On Sunday morning, as the Pune sun was waking up the MCA Stadium, Ishant Sharma geared up to bowl the first delivery of the day to Aiden Markram.
Lying ahead was the fourth day of the second India-South Africa Test. India captain Virat Kohli had enforced the follow-on, with the Proteas still trailing by 326 runs.
Three slips and a gully were in place. Wait. That, on a fourth day Indian pitch? But that Kohli had his reasons for setting such a field was evident as soon as Ishant bowled the first delivery.
The ball came back in a long way at a good height and almost cut Markram into half.
Not just the fast bowlers, the pitch in Pune catered something to everyone. The spinners were regaled with its turn, the batsmen, those who dug in, unearthed runs.
Though the match ended in four days, mostly because of the fragile South African batting, it was a five-day wicket. The first Test in Visakhapatnam too offered an unbiased strip, with the result coming only around tea on the fifth day.
Both the pitches betrayed the traditional nature of Test wickets in this country. From being overtly India-friendly, the wickets seemed to have shed their ‘nationalistic’ cloak and become more sporting.
The last time South Africa played Tests in India, in 2015, two of the matches got wrapped up with more than two days’ play left on pitches that pampered spinners and spinners alone.
So, is the Indian wicket finally pitching for neutrality, one that promotes a far better contest between the bat and the ball?
The change hasn’t gone unnoticed by Daljit Singh, the BCCI’s chief curator who retired last month after 22 years of overseeing Indian wickets.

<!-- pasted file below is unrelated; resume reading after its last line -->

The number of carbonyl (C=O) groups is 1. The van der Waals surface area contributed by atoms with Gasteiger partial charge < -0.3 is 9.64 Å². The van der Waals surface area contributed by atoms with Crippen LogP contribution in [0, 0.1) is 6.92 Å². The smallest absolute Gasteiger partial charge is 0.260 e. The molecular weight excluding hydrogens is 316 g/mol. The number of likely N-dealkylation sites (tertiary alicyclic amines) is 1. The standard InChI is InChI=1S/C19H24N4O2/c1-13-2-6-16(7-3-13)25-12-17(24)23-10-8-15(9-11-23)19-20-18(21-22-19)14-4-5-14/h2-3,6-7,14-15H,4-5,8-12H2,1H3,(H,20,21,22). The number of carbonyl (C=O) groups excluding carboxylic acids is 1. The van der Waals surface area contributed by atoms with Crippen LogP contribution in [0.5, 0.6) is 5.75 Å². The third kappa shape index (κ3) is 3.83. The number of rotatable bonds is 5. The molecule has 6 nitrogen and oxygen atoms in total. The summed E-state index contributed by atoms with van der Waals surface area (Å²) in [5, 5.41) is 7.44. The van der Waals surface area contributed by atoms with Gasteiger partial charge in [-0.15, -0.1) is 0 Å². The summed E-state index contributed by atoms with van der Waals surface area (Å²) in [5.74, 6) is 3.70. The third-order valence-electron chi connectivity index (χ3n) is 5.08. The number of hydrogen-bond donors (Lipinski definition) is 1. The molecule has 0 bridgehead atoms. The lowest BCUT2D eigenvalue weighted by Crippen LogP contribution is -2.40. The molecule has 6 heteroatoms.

“Look, what you are seeing today is a result of the Indian team’s confidence and performance all around the world on all types of pitches. If you go back 10 years or a bit more, Indian teams would prefer certain types of pitches against certain teams.
“Now India are playing so well all around the world, they are the top-ranked team and have self-confidence. That is why you are seeing better pitches,” Daljit, who is in his late 70s, told The Telegraph.
He also feels that Indian curators are smarter nowadays. “It’s not like the old times… Only paani do, roll kar do… It’s not like that.
“The curators nowadays are all well qualified. So they have got the confidence. They know how to induce spin in the pitch only for the later part of the game. No curator would like to make a pitch where the ball turns from the onset.”
Daljit had high praise for pitches used in the first two Tests versus South Africa.
“The Visakhapatnam pitch was truly remarkable. Five centuries including a double hundred, both pacers and spinners got wickets and result on the last day before tea… A dream pitch... And something that not many talked about, there were 37 sixes in that match. If the pitch is slow, the ball will go higher, but it will not go long. In Pune too, I was very surprised to see that there was no red soil any more. Credit should go to the local association and the curator.
“They have learned from past experiences. Luckily for India, in both the Tests, they won the toss. Otherwise, the course of the match could have been different.”
A well-organised domestic circuit has also helped,says Daljit.